|By Chris D. |
May 3, 2012
Hey everyone, I should preface this with I searched for this subject but didn't find a whole lot.
My question is when building a top rope setup which knots are solely for webbing and which are solely for static line.
I was recently taught anchor building and can set up all kinds of anchors, what I didn't learn was is it possible to set up a clove hitch on webbing? Often they would use the clove to equalize the anchor on one end (if using one piece of static) and it was a breeze. I trusted them and the 3 other anchor points we made and found it was taught and never slipped. Yet I was also informed that the clove can really only handle 800lbs of load before slipping.
So my question has a few parts, can you actually use a clove on your anchor?
-Can you use the clove with webbing, thus using the clove for making an anchor with webbing?
Is there a list of knots you can use with webbing as opposed to static line? I assumed most of the friction knots were a no go with webbing. But I thought I'd ask here since I'm not terrible keen on buying or carrying around a static line unless I have to.
|By Auto-X Fil |
From NEPA and Upper Jay, NY
May 3, 2012
I used to use webbing a lot, but I've switched to static line. If you're setting TR anchors, weight is probably not a huge deal.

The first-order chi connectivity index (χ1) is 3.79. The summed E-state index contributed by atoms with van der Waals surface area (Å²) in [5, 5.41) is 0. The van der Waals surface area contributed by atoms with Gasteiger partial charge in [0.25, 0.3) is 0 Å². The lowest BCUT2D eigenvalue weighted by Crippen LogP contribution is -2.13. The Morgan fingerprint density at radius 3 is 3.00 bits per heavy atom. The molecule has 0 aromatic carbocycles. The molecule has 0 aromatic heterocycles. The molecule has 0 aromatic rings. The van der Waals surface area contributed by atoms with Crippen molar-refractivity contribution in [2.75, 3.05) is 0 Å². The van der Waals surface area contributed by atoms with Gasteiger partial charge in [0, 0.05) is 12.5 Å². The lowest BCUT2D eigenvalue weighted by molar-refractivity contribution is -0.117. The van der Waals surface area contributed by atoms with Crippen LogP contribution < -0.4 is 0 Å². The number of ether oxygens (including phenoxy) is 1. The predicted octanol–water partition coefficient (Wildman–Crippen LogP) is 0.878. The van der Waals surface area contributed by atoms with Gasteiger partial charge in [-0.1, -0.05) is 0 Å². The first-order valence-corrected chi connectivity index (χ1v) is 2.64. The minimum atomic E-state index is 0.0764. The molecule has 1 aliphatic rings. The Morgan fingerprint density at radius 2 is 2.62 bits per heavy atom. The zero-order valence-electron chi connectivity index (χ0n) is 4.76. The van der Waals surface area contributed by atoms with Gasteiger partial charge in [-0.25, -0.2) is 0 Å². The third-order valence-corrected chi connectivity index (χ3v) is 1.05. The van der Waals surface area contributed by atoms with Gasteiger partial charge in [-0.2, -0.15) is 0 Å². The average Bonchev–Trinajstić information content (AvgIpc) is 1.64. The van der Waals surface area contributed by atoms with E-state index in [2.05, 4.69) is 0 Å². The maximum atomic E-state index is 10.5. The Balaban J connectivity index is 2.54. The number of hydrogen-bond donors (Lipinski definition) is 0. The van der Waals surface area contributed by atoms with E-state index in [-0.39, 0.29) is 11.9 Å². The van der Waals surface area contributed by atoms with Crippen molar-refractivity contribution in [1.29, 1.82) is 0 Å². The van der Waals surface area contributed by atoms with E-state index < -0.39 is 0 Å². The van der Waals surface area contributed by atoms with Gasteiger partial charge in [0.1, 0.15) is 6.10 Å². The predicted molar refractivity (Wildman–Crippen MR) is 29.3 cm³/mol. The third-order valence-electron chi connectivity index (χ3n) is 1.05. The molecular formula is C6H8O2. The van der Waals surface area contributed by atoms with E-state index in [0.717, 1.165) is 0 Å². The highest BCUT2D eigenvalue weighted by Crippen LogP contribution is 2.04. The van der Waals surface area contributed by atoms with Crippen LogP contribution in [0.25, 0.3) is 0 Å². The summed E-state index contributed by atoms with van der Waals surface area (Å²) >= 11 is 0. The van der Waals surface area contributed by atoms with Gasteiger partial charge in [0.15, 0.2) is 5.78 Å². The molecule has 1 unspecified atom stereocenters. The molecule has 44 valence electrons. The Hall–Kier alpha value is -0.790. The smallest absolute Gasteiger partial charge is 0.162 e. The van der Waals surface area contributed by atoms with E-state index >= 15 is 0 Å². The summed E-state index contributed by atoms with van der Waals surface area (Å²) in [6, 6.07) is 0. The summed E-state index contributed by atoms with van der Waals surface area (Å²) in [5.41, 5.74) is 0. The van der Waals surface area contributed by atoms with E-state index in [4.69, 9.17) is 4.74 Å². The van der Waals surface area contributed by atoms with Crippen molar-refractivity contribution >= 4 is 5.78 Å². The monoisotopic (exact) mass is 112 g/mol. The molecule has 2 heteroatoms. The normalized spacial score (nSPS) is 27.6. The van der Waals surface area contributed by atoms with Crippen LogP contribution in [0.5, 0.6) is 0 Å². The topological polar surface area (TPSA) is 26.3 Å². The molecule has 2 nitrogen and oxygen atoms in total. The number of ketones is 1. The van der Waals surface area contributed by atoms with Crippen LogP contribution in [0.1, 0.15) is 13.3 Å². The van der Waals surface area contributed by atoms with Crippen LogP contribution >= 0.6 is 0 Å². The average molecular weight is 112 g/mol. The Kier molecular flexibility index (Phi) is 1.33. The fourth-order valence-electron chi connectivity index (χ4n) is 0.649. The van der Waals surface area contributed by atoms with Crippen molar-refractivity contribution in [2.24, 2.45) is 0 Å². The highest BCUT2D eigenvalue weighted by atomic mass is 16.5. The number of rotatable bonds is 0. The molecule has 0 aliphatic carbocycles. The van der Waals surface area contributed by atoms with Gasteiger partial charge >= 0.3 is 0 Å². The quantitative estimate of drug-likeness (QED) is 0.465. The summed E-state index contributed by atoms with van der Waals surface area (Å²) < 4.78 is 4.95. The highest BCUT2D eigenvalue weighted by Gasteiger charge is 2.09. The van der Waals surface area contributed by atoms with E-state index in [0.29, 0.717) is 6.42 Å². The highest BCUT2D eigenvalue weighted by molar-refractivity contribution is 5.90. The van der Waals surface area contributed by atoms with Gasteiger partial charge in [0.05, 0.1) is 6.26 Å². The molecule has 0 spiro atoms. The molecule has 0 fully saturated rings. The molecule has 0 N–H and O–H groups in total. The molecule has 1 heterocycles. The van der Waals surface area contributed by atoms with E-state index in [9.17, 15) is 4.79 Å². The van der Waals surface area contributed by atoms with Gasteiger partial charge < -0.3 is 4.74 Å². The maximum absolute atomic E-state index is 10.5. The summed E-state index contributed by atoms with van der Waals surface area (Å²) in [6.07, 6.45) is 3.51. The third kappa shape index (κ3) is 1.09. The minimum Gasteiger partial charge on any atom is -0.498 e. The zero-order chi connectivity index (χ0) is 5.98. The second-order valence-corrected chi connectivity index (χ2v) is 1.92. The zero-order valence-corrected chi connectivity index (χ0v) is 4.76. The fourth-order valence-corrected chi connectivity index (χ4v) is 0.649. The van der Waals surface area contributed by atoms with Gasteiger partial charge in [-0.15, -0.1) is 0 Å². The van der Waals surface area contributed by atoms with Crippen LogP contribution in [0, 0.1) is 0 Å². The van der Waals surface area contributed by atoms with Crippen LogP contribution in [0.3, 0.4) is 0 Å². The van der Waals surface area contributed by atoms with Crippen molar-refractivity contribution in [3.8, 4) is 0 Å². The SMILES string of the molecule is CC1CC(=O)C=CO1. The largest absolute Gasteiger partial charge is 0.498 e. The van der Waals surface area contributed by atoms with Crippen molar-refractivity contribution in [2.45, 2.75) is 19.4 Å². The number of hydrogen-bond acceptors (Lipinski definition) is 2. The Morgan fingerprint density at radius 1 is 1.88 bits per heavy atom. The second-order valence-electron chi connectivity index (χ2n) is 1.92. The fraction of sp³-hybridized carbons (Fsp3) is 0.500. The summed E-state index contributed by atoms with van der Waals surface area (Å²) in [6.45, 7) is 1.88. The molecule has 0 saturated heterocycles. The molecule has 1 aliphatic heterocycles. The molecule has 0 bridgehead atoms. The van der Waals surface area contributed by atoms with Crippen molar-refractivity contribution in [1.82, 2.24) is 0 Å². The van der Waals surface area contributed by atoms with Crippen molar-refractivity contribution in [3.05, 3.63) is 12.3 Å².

Rope has all the loadbearing strands protected by a sheath. Webbing has them exposed. The resulting difference in resistance to cutting and wear over edges is enormous. If you ever have your TR setups drape over an edge - which mine almost always do - use static line.
That said, I never use clove hitches in webbing.
Cloves are reported to slip under load, but I don't think this happens with cordage on carabiners. Check this out:
|By randy88fj62 |
May 3, 2012
You should take a class from a trained professional. Supplement that with experience from people you trust. Spend $30 and buy an anchors book. The book answers your questions and more.
Directly answering your question:
Use triple fiahermans to join two ends of rope. Use a water knot (aka ring bend) to join two ends of webbing. I have never used a clove hitch on webbing, never seen anyone do it, nor have I ever read anything about that in writing.
I use 11mm static cord to set up my top rope anchors. Rope has a sheath protecting it's core. Webbing does not have any protection. If you are using webbing as your anchor material; look for sharp edges and other potential damaging features (I.e. Pinches.) Always build a redundant top rope anchor, never rely on one object (i.e. A single tree.)
|By steitz |
From midcoast, maine
May 3, 2012
Most knots should not be tied in webbing because they won't hold due to lack of circular geometry in webbing, (think of a transverse slice).
The only knots that I have heard of being reliable in webbing are
1) the water knot
2) the beer knot
3) overhand knots (as either slip loops or for creating nights, etc...)
4) clove hitches, though not in the application you've described - rather on slings for tricky nut placements.
As far as clove's slipping under load, a properly made anchor will evenly distribution the force on it enough that the amount of force on the clove ought to be well below it's threshold for slipping.
Lastly, as a just so you know tidbit, all knots reduce the strength of the material they are tied in significantly. Climbing cordage is engineered with these reductions in kind, but it's useful to know which knots reduce the strength of materials more or less.
The physics of it all is fascinating, and definitely worth your while to get into.